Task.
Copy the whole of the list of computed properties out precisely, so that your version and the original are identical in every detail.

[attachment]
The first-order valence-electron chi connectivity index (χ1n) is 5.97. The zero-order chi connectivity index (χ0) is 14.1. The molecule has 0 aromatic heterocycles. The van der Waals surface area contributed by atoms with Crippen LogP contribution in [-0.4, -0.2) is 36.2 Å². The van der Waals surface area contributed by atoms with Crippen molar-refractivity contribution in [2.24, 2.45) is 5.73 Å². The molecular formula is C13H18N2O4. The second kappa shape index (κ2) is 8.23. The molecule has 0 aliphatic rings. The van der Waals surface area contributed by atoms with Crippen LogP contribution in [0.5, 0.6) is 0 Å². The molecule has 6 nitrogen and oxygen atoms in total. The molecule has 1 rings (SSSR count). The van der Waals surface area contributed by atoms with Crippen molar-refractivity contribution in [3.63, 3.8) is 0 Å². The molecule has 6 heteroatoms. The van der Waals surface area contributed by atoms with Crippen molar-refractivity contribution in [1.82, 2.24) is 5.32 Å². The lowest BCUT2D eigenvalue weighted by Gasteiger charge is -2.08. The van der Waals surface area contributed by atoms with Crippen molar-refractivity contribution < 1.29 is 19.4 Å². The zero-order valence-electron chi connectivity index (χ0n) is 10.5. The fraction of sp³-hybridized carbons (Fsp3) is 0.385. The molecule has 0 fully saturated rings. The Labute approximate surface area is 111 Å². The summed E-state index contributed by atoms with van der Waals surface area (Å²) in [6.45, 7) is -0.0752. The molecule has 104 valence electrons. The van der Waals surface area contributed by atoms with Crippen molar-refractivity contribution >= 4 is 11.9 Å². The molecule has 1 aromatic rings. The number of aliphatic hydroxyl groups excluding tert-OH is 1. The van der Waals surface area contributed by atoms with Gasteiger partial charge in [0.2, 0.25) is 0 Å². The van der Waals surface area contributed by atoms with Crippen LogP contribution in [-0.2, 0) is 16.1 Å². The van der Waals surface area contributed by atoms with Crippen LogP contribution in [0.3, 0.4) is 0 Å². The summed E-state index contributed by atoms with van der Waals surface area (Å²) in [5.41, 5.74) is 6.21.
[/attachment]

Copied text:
The first-order valence-electron chi connectivity index (χ1n) is 5.97. The zero-order chi connectivity index (χ0) is 14.1. The molecule has 0 aromatic heterocycles. The van der Waals surface area contributed by atoms with Crippen LogP contribution in [-0.4, -0.2) is 36.2 Å². The van der Waals surface area contributed by atoms with Crippen molar-refractivity contribution in [2.24, 2.45) is 5.73 Å². The molecular formula is C13H18N2O4. The second kappa shape index (κ2) is 8.23. The molecule has 0 aliphatic rings. The van der Waals surface area contributed by atoms with Crippen LogP contribution in [0.5, 0.6) is 0 Å². The molecule has 6 nitrogen and oxygen atoms in total. The molecule has 1 rings (SSSR count). The van der Waals surface area contributed by atoms with Crippen molar-refractivity contribution in [3.63, 3.8) is 0 Å². The molecule has 6 heteroatoms. The van der Waals surface area contributed by atoms with Crippen molar-refractivity contribution in [1.82, 2.24) is 5.32 Å². The lowest BCUT2D eigenvalue weighted by Gasteiger charge is -2.08. The van der Waals surface area contributed by atoms with Crippen molar-refractivity contribution < 1.29 is 19.4 Å². The zero-order valence-electron chi connectivity index (χ0n) is 10.5. The fraction of sp³-hybridized carbons (Fsp3) is 0.385. The molecule has 0 fully saturated rings. The Labute approximate surface area is 111 Å². The summed E-state index contributed by atoms with van der Waals surface area (Å²) in [6.45, 7) is -0.0752. The molecule has 104 valence electrons. The van der Waals surface area contributed by atoms with Crippen molar-refractivity contribution >= 4 is 11.9 Å². The molecule has 1 aromatic rings. The number of aliphatic hydroxyl groups excluding tert-OH is 1. The van der Waals surface area contributed by atoms with Gasteiger partial charge in [0.2, 0.25) is 0 Å². The van der Waals surface area contributed by atoms with Crippen LogP contribution in [-0.2, 0) is 16.1 Å². The van der Waals surface area contributed by atoms with Crippen LogP contribution in [0.3, 0.4) is 0 Å². The summed E-state index contributed by atoms with van der Waals surface area (Å²) in [5.41, 5.74) is 6.21.